That being said, what are some of Mark’s favorite uses for Artisan Malt Vinegar? Of course, the “national dish” of Britain, fish-and-chips–made with a “fresh cod or haddock fillet, dipped in a nice light batter and quickly deep-fried.” Marks says although he likes the potatoes prepared in the classic way of peeling, thickly chipped and deep-fired, he enjoys them also prepared “with their jackets” (skin on), drizzled with olive oil and baked with rosemary. And then you guessed it: “a few drops of vinegar,” or as Mark prefers, “lashings of it.”
How about some non-traditional uses for malt vinegar? Marks says he often prepares this one at home. It’s called Machli Sas (Sweet and Sour Sauced Fish). He rubs salt, pepper and lemon juice on white fish and then does a shallow hard fry. The sauce is made by frying onions, garlic and fresh chili until soft. Beat together with an egg, a half-cup of Artisan Malt Vinegar and some sugar to taste (roughly a tablespoon). On low heat add the beaten mixture to the onions until the sauce thickens. Serve the fried fish filets on rice and pour the sauce over. If you like, garnish with a sprinkle of cumin and coriander.
But, Mark says, “If I were to choose one use which I think brings out the very best in our vinegar, it would be in a cure our ham.” Now get this little delightful twist….. “We raise our own pigs–we feed them on the spent grain from the malt–and if I say so myself, I think this cure makes the best ham you’ll ever taste.”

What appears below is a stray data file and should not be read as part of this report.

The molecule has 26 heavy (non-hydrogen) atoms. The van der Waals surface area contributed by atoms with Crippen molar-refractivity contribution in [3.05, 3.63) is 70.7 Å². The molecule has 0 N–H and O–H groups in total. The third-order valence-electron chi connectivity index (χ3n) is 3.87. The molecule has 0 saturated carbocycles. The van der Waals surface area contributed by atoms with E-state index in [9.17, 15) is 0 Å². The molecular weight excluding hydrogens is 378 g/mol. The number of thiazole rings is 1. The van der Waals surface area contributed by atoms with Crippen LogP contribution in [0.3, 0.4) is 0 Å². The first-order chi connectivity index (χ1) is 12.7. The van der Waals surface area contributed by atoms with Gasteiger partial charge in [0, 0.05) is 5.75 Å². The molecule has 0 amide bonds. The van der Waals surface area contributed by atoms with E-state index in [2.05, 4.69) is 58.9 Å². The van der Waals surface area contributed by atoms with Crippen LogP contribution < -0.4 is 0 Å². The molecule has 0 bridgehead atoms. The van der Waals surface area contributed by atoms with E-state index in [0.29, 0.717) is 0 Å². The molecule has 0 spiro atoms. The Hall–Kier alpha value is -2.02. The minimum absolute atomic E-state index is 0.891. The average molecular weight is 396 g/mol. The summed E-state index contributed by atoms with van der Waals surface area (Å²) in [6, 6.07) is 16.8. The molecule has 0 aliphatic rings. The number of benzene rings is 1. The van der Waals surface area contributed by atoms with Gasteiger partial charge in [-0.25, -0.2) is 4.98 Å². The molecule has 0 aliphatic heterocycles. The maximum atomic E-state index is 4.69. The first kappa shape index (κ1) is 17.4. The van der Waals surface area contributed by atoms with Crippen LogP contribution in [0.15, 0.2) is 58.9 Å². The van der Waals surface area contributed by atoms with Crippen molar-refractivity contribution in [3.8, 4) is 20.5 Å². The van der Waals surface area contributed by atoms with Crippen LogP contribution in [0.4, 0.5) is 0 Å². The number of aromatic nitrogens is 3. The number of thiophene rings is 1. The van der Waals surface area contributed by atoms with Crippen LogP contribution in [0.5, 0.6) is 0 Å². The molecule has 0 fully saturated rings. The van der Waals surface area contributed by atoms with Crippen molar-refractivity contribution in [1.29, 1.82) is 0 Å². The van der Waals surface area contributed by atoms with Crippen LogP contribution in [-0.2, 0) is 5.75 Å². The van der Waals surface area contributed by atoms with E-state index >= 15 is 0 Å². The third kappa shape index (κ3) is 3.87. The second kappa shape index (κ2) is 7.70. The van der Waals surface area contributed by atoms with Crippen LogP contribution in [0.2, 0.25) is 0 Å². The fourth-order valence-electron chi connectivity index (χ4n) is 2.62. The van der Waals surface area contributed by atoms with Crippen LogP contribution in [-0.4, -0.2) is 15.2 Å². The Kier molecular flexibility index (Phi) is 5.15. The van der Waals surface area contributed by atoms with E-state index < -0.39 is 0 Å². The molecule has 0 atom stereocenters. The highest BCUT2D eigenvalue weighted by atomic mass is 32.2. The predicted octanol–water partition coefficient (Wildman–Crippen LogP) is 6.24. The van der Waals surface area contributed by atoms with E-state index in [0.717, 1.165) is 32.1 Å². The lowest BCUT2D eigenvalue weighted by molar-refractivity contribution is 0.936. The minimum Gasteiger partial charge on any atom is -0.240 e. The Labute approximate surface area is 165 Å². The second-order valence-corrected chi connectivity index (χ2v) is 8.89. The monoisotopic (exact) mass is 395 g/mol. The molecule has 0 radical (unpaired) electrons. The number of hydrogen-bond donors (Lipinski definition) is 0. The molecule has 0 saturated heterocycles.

We’re listening! He adds, “Artisan Malt Vinegar has strong notes of oak, treacle and dark chocolate–and the curing process allows all those flavours to work their way into the meat.”
The synergy of a pig raised eating the spent grain from the malt that will later cure that ham is rather poetic.
This harmony colors the whole philosophy of Tremayne Food and Drink Limited. On a logistical level, the ale, the vinegar, and the wine all involve fermentation. But the mission, as Mark puts it, is “to make the best quality products we can, at the most reasonable prices we can manage, using small-scale industrial production.” Although this is small, artisanal production, Mark humorously says, “It’s not just me in a garden shed stirring a pot! Everything is made in accordance with fully-audited procedures. We are SALSA Accredited and do our best to make sure that our products are safe, clean, and reliable.”
When Lizard Ales launched in 2004, Mark notes that the “idea of small-scale, artisan production was looked on with deep suspicion by many distributors, retailers, publicans and customers…Contrast that with today…attitudes have turned upside-down.”
The Artisan Vinegar Company believes “Artisan Malt Vinegar is as much at home in the kitchens of Michelin-starred chefs, or on the crisp linen tablecloths of the finest hotels and restaurants, as it is in the humblest fish-and-chip takeaway.”
Written by Leska Tomash